Since my first term as director-at-large ended in 2020, I’ve worked hard to use my voice as a lifelong journalist to bring both scholastic journalists and their advisers.

At the local level, I’ve served as vice president for the Florida Scholastic Press Association these past two years and look forward to continuing to grow our amazing state’s scholastic journalism presence for years to come.

At the national level, I have a goal of increasing the association’s urban presence throughout the country. As someone who grew up in the inner city of Chicago, I can speak to the importance of journalism in my classrooms. I witnessed first hand the power of scholastic journalism at Curie High School and in my diverse newsroom in Lake City, Florida.

Journalism gives everyone a voice and for many — a path and guiding light. Over the past couple of years, we’ve seen JEA diversity initiatives reach the front stage of this organization and it’s my hope that if I’m elected onto this board for a second term that I will be able to help advance JEA’s mission in this regard. We have the power to make a real difference in a child’s life. As I can attest to, it takes just one caring teacher to change a life. As both a parent and educator, I will continue to be that guiding light for students.

What do you think is the greatest challenge facing scholastic journalism education today?

I would love to say censorship is the biggest issue facing scholastic journalism, but I don’t know if it’s first or second. While I firmly believe journalism is still alive and thriving, I can’t say with 100% certainty that we have the number of journalism classroom offerings and the number of trained advisers to teach it in a way that properly sustains the level and authenticity of pure journalism standards.

From looking at the number of advisers teaching journalism with little or no background experience to the pure number of actual journalism classes, we are looking at a potential real crisis. I’m not necessarily old, but when I went to high school in the early ’90s, I spent four years in a journalism program. The program wasn’t the exception, but the norm in the Chicagoland area. At Curie High School, I learned the art and craft of journalism from Denise Grzyb. Flash forward nearly 30 years later, and I’m only one of possibly a handful of advisers who teach journalism full-time in Northern Florida.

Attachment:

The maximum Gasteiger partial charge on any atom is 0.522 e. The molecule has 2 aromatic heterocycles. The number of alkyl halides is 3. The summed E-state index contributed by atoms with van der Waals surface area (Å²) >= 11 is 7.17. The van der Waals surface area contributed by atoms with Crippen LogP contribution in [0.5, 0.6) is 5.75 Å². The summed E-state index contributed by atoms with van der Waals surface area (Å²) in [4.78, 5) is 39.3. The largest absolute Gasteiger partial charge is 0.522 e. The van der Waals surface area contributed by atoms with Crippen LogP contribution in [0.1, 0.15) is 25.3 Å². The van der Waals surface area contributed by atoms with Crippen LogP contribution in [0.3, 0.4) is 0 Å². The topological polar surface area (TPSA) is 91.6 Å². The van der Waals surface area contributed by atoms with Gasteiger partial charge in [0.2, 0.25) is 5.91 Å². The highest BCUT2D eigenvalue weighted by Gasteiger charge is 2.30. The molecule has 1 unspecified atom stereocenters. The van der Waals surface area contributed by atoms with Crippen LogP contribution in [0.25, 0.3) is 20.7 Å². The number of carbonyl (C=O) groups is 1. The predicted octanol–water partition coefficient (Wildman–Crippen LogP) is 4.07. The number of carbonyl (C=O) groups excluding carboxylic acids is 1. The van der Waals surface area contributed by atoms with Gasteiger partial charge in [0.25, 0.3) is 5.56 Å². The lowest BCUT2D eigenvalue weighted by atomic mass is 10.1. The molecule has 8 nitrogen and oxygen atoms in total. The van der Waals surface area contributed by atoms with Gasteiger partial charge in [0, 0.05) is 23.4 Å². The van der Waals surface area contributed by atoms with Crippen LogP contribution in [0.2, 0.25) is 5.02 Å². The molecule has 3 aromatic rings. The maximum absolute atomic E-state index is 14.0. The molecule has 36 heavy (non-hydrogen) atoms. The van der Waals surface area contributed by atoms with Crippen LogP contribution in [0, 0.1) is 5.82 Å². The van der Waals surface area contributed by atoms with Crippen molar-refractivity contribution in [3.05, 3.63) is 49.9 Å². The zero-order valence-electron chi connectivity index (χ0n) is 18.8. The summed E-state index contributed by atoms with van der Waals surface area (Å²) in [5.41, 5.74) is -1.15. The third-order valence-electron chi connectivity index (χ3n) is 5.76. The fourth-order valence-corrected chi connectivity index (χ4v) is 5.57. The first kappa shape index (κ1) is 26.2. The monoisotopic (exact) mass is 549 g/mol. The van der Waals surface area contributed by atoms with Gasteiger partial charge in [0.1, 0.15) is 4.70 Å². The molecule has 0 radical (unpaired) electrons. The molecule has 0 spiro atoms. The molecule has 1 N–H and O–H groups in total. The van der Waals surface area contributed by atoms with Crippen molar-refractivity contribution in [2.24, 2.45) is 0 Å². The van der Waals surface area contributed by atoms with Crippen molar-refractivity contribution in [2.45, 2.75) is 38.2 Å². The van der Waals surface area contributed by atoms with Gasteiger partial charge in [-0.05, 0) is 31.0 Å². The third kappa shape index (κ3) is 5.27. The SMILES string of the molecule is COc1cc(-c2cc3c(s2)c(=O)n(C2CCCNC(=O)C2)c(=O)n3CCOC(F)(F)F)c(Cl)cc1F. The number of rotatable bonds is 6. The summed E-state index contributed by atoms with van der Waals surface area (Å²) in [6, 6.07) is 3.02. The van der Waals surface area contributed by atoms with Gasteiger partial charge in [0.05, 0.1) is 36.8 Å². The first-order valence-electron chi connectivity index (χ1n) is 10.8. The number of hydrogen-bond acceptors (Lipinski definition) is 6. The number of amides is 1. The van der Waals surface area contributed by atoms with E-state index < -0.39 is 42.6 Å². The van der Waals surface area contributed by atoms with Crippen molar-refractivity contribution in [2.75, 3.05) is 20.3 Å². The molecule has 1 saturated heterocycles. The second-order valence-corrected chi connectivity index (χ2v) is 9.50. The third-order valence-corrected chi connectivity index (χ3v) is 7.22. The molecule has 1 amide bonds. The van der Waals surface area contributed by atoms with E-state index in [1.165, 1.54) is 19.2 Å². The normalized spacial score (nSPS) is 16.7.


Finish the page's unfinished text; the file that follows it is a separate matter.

If we’re talking about truthfully protecting the Fourth Estate for generations to come, it comes down to education. Now, more than ever, we need to educate our journalism educators and I’m not talking about those who come to national and state conventions. I’m talking about those who do not attend their state SPAs, those who act as advisers of their respective yearbooks because some administrator told them they had to and those advisers who spend countless hours on social media endlessly searching and praying for the answers to questions they need to meet that next deadline.

Why do you believe your voice is an important voice or perspective that needs to be heard?

When I contemplated answering this question, I reflected on why I initially applied with the Journalism Education Association for the same position in 2018. With 32 years of journalism experience at the high school, collegiate and professional levels, as a reporter, designer, editor and adviser, one of the perspectives I bring to the pool is the ability to speak from a professional background.

More than ever, journalists are under fire at the local, national and global level. While some may seek avenues to mute our voice, my hope is that my three-plus decades of experience in the industry will lend a credible increase in volume in-and-out of the classrooms. In addition to my years of experience in the print and online mediums, I’ve had the honor of advising and working in both urban and rural communities. As I’ve learned over my first eight years of advising, having the ability to have diverse communications matters.